Every builder has one or two lumber dealers who are their “go to” sources for materials. So, if you sell building products to homebuilders, that makes the lumber dealer a very important customer.
If the builder’s preferred dealer doesn’t carry your product, he’s probably not going to buy it.
Why Builders Use Lumber Dealers.
1. Leverage – the builder, knows they are much more important to their dealer than they ever will be to a building materials manufacturer. If the builder needs something on a Saturday when the dealer is closed, he probably has the cell phone number of a rep who can get him what he needs that day.
When there’s a problem, the dealer gets it fixed. They discuss what happened and how it will be resolved later. Building materials manufacturers aren’t this easy to deal with.
2. Fewer Suppliers – homebuilders want fewer suppliers that they have to order from, manage and pay, not more. Manufacturers who are unfamiliar with this will frequently make the mistake of trying to sell the builder directly. Even if the builder can save some money, they usually aren’t interested because the savings will be outweighed by the cost of dealing with an additional supplier.
3. Relationships – the lumber dealer is frequently staffed by local people who have an understanding of the city they work in. They know the types of homes that are selling, and the features homebuyers want. They know which builders are growing and which ones may be struggling. They know the new start up builders.
Their kids go to the same schools and play on the same sports teams. They support the same civic organizations, and the builder may have some preference for buying local.
The builder also knows the manager and probably even the President or owner of the dealer, and they can easily contact them. It’s not easy for a dealer to reach anyone above their sales rep at a building materials manufacturer, making this both a relationship and a leverage issue.
Selling the Lumber Dealer
It’s important to use the right sales approach when selling to dealers.
The biggest mistake building materials sales people make when trying to sell a lumber dealer is selling to the dealer rather than through the dealer.
The dealer cares very little about selling your product—they care a lot about selling themselves. To be successful and grow, the dealer needs to convert more builders and keep their current builders happy. So, they carry the products the builder wants. It’s not their job to sell your product to the builder.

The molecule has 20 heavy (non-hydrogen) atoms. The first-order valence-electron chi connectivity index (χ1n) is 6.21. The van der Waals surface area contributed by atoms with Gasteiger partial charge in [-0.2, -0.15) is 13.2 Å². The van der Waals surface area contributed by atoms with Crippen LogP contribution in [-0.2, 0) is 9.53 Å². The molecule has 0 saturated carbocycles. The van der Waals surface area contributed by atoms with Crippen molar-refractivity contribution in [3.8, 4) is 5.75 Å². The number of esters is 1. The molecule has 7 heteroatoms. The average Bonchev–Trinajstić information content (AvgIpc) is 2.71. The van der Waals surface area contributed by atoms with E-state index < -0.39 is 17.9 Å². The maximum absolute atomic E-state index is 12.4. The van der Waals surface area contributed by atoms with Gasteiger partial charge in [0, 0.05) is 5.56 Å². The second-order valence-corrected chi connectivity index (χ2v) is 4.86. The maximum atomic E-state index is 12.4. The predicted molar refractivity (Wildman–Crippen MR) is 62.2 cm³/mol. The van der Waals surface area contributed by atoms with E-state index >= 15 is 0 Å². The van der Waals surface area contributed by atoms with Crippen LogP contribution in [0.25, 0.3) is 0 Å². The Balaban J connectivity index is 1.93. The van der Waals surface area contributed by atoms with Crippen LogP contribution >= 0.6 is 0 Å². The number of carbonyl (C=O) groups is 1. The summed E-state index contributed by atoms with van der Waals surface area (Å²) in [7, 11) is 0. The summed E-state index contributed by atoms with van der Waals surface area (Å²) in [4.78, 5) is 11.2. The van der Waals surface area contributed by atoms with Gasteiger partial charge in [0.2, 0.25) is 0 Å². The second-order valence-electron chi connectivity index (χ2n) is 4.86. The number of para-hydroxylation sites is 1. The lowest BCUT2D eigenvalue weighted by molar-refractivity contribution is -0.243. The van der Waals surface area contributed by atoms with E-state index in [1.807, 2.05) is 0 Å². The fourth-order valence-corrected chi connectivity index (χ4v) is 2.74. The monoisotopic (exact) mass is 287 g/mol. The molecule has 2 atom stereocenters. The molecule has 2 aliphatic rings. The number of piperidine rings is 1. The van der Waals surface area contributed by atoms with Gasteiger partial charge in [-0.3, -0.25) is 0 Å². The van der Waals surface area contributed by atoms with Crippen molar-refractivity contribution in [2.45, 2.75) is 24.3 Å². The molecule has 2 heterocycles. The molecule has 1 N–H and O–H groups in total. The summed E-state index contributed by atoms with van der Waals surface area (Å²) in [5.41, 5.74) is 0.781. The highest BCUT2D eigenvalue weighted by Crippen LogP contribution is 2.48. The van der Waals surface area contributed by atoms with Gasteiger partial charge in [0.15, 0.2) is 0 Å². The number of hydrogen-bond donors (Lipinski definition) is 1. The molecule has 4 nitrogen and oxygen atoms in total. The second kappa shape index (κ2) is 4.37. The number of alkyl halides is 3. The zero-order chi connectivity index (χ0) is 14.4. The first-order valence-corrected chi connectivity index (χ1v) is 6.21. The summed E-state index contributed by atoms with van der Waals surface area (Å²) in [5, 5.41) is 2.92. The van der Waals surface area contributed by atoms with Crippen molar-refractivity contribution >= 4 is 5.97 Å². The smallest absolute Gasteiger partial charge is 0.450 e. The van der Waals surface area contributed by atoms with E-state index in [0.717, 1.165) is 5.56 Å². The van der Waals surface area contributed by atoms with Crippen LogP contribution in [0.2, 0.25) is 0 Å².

An effective sales approach to a dealer is one that shows how you can help them gain new builders and increase the loyalty of their existing builders. It may be about how your product will help the builder be more successful or how dealing with your company enables the dealer to better serve the builder.
The second mistake salespeople make is to view lumber dealers as if they are all the same. Before you make a call, take the time to do a little research.
Visit the dealer, if possible visit more than one location. Look beyond your product category—what do you notice about the dealer overall? How are they different than other dealers you have visited? Are they investing in their facilities? What products do they not carry?
What role does their showroom play? Do they also sell to DIYer’s? Introduce yourself and ask people about their business. What are they known for? What are their biggest challenges? Who are their biggest competitors? Are they having any problems with their current supplier of your product?
Visit the dealer’s website and spend some time learning what you can from it. What do they feature? Read the “History of Us” page. Visit their competitors’ websites.
Think about how your product and company can help the dealer be more successful. The idea is to not go in with a stock sales presentation. Take a little time and tailor your presentation to who they are as a company. Even with this small amount of preparation and research, you will make a much more effective lumber dealer sales call.
Thanks for the following comments. I’d like to hear your feedback and suggestions.
“To vs. Through, that concept with proper execution equals a great call every time. Excellent article Mark.”
Territory Sales Representative
ILA Marketing Group